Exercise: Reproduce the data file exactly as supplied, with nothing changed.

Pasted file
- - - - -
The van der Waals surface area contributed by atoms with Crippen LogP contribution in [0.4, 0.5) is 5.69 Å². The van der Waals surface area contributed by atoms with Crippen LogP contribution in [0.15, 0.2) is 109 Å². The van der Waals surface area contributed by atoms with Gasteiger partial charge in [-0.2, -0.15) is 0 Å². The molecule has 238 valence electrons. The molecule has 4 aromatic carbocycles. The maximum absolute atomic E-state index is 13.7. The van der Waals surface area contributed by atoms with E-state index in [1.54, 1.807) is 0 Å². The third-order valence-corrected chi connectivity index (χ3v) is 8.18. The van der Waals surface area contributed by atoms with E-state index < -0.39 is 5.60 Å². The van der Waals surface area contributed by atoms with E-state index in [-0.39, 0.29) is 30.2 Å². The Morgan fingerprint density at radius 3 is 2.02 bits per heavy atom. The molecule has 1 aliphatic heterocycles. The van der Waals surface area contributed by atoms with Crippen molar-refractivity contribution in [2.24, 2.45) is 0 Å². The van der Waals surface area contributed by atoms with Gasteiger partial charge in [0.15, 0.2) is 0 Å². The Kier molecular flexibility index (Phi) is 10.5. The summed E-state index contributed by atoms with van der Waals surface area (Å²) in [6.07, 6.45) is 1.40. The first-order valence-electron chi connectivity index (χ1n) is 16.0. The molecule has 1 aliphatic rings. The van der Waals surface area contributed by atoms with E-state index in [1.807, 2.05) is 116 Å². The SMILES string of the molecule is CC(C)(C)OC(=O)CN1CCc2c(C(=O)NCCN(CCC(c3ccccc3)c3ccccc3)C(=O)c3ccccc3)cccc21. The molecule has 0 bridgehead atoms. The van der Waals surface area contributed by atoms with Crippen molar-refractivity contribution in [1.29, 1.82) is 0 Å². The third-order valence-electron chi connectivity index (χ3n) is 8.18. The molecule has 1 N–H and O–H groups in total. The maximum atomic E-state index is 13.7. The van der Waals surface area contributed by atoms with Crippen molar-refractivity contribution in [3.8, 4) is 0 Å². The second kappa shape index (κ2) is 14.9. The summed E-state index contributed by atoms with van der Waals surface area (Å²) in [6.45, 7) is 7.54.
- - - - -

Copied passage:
The van der Waals surface area contributed by atoms with Crippen LogP contribution in [0.4, 0.5) is 5.69 Å². The van der Waals surface area contributed by atoms with Crippen LogP contribution in [0.15, 0.2) is 109 Å². The van der Waals surface area contributed by atoms with Gasteiger partial charge in [-0.2, -0.15) is 0 Å². The molecule has 238 valence electrons. The molecule has 4 aromatic carbocycles. The maximum absolute atomic E-state index is 13.7. The van der Waals surface area contributed by atoms with E-state index in [1.54, 1.807) is 0 Å². The third-order valence-corrected chi connectivity index (χ3v) is 8.18. The van der Waals surface area contributed by atoms with E-state index < -0.39 is 5.60 Å². The van der Waals surface area contributed by atoms with E-state index in [-0.39, 0.29) is 30.2 Å². The Morgan fingerprint density at radius 3 is 2.02 bits per heavy atom. The molecule has 1 aliphatic heterocycles. The van der Waals surface area contributed by atoms with Crippen molar-refractivity contribution in [2.24, 2.45) is 0 Å². The van der Waals surface area contributed by atoms with Gasteiger partial charge in [0.15, 0.2) is 0 Å². The Kier molecular flexibility index (Phi) is 10.5. The summed E-state index contributed by atoms with van der Waals surface area (Å²) in [6.07, 6.45) is 1.40. The first-order valence-electron chi connectivity index (χ1n) is 16.0. The molecule has 1 aliphatic rings. The van der Waals surface area contributed by atoms with E-state index in [1.807, 2.05) is 116 Å². The SMILES string of the molecule is CC(C)(C)OC(=O)CN1CCc2c(C(=O)NCCN(CCC(c3ccccc3)c3ccccc3)C(=O)c3ccccc3)cccc21. The molecule has 0 bridgehead atoms. The van der Waals surface area contributed by atoms with Crippen molar-refractivity contribution in [1.29, 1.82) is 0 Å². The third-order valence-electron chi connectivity index (χ3n) is 8.18. The molecule has 1 N–H and O–H groups in total. The maximum atomic E-state index is 13.7. The van der Waals surface area contributed by atoms with Crippen molar-refractivity contribution in [3.8, 4) is 0 Å². The second kappa shape index (κ2) is 14.9. The summed E-state index contributed by atoms with van der Waals surface area (Å²) in [6.45, 7) is 7.54.